Globe and Mail

Youth crime in Canada has small hard core

Poverty and abuse common factors among many boys and girls charged with offences

Wednesday, December 16, 1998
Timothy Appleby
The Globe and Mail

Almost a quarter of all the criminal charges laid in Canada last year were against youths, but a small pool of hardcore kid criminals accounted for most of the charges.

The bad apples -- about 5 per cent of all youths aged 12 to 17 -- share some common traits. A composite profile shows that he (and the odds are still 4-1 it will be he rather than she, although criminality among teenage girls appears to be rising) is likely to be poor, abused and perhaps bored.

"For the vast majority, it's poverty and a lack of family structure," says Staff Sergeant Chuck Ferry, a veteran of some of Toronto's meanest streets and now the supervisor of the Toronto Police Service's youth program. "Numerous of the kids are the products of abuse, and have themselves become abusive.

"Single-parent families -- where the father is not in the picture -- that seems to be a common element. We all have a sense of wanting to belong to something, and if kids can't belong to a family, they find their own family.

The Statistics Canada figures, culled from 179 mostly urban police forces, found the most typical young offender, among the 121,122 Canadian youths charged with a criminal offence in 1997, was a male aged 16 or 17.

Of those 121,122 accused, 78 per cent were boys and 22 per cent female -- a shift from an 84-16 ratio 10 years earlier.

The current percentage places the male-female ratio approximately in line with the adult criminal world. Adult geographical patterns are reflected similarly, generally rising from east to west.

'We all have a sense of wanting to belong to something, and if kids can't belong to a family, they find their own family.'

Where violence is involved -- 18 per cent of the charges, about double the percentage compared with 1987 -- the bulk (56 per cent) is directed at other youths, usually male, though more than 20 per cent of the youth-violence incidents reported to police last year occurred on school property.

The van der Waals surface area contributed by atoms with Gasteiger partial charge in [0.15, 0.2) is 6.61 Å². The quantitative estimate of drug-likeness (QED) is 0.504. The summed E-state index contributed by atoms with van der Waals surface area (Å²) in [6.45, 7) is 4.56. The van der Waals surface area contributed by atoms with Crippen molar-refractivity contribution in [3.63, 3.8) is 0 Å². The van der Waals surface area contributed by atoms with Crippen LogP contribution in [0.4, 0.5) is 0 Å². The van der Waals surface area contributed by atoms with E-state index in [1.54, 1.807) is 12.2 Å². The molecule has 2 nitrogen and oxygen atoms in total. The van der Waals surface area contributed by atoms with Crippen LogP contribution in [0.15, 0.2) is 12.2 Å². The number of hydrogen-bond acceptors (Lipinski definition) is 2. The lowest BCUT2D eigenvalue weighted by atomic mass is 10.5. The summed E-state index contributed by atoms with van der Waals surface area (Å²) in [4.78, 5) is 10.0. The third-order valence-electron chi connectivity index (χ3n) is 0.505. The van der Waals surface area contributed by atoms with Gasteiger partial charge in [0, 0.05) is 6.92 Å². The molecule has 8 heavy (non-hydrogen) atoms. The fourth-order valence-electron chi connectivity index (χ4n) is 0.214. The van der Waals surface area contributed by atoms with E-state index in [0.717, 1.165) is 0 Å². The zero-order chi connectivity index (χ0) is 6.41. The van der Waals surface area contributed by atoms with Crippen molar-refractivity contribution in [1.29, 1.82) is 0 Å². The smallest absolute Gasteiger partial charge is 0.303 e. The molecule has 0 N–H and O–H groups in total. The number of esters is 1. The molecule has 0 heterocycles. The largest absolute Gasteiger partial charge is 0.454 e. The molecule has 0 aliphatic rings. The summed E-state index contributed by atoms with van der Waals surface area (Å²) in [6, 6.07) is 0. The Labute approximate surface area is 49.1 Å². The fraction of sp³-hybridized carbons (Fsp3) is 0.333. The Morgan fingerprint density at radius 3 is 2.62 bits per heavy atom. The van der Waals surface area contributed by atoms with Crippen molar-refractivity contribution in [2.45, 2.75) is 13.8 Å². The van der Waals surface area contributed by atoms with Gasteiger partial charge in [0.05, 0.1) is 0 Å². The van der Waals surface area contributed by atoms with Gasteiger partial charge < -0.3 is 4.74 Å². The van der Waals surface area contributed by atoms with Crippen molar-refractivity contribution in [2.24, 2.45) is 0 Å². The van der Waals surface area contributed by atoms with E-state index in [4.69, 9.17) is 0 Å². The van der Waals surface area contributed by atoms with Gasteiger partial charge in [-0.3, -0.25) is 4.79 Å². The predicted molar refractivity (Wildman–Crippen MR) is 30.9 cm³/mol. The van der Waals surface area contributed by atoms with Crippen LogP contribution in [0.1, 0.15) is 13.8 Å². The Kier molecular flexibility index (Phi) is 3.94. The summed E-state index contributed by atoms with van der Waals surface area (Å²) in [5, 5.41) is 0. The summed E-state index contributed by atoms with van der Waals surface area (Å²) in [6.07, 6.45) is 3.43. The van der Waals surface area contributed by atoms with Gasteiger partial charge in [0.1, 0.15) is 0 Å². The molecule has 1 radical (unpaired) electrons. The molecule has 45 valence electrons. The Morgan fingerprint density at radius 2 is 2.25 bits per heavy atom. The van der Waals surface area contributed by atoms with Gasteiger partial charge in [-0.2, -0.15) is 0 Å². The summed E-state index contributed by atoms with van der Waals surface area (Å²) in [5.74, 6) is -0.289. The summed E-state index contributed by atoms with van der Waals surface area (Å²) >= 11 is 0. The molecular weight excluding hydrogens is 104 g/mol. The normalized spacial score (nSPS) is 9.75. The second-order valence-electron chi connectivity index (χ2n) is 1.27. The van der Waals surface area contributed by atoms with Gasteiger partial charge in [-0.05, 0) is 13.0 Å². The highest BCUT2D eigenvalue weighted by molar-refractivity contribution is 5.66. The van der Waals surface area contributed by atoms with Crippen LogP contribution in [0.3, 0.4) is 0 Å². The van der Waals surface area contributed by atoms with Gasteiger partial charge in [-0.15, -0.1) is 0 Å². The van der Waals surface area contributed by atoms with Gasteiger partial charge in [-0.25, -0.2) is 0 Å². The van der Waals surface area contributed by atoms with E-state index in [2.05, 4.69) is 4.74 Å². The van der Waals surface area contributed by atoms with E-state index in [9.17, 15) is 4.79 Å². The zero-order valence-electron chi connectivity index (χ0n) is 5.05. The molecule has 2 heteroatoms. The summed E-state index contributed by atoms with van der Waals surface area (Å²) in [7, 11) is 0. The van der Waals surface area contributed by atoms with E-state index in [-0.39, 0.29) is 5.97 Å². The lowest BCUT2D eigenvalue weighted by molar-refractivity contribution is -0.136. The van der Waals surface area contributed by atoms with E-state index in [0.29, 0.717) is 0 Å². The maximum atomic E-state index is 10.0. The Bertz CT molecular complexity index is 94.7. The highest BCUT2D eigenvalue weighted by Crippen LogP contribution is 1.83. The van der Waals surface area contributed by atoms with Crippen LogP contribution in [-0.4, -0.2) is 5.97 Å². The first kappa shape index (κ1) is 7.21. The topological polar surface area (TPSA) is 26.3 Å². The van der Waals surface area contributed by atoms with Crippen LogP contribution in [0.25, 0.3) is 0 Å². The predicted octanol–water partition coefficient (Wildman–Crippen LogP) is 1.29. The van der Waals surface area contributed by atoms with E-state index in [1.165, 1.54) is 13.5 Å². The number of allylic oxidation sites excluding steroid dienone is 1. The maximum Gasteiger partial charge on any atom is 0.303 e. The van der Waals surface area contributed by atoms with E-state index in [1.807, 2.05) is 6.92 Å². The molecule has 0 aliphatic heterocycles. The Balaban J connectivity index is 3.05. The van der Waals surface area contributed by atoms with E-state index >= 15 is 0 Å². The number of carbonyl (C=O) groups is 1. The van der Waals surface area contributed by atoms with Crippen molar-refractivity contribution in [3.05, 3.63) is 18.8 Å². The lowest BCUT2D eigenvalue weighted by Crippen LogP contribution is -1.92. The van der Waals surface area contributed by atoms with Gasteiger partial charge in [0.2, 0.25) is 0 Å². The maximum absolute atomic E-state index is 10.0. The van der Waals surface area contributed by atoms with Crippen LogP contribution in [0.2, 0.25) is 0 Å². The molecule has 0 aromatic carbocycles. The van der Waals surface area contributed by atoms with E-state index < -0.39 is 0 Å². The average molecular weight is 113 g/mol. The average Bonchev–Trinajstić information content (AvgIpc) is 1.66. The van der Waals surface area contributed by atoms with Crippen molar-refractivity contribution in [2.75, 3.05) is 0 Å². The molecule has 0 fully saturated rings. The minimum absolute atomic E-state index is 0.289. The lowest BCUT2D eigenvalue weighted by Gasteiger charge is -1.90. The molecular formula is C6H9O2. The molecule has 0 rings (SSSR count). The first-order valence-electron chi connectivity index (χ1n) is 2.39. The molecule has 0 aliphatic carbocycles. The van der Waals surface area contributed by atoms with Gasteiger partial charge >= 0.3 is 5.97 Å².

In the adult world, by contrast, violence chiefly occurs within homes.

The young criminal also has a good chance of getting caught, though not of being incarcerated. More than two-thirds of the charges laid against youths result in a guilty plea, with two-thirds of those convictions resulting in probation. Just 16 per cent of those convicted go to jail.




Boys do more crime and more time, and they're more likely than girls to go wrong again. But their rate of run-ins with the law has plunged recently.

In all categories of law-breaking, from property offences to violence to drugs, the boys outdo the girls.

Yet that pattern seems to be shifting. While crime among both young males and females has been declining in recent years, the drop among males has been far more dramatic.

Since peaking at a rate of 1,022 reported offences per 10,000 population in 1991, the boys' numbers have dropped 27 per cent, to a current level of 751 offences. Among females, the drop was just 7 per cent.

Property offences L chiefly theft -- show a particularly sharp decline among youths. The 1997 rate of 369 offences per 10,000 is down 42 per cent from its 1991 peak.

Youths who are convicted are likely to earn slightly longer jail terms than young females -- an average of six weeks for boys and one month for girls.

As well, boys are more likely to be repeat offenders. Of those convicted in 1996-97,

'An awful lot of this has to do with the media emphasis on it, but there is violence occurring that wasn't there when I went to school.'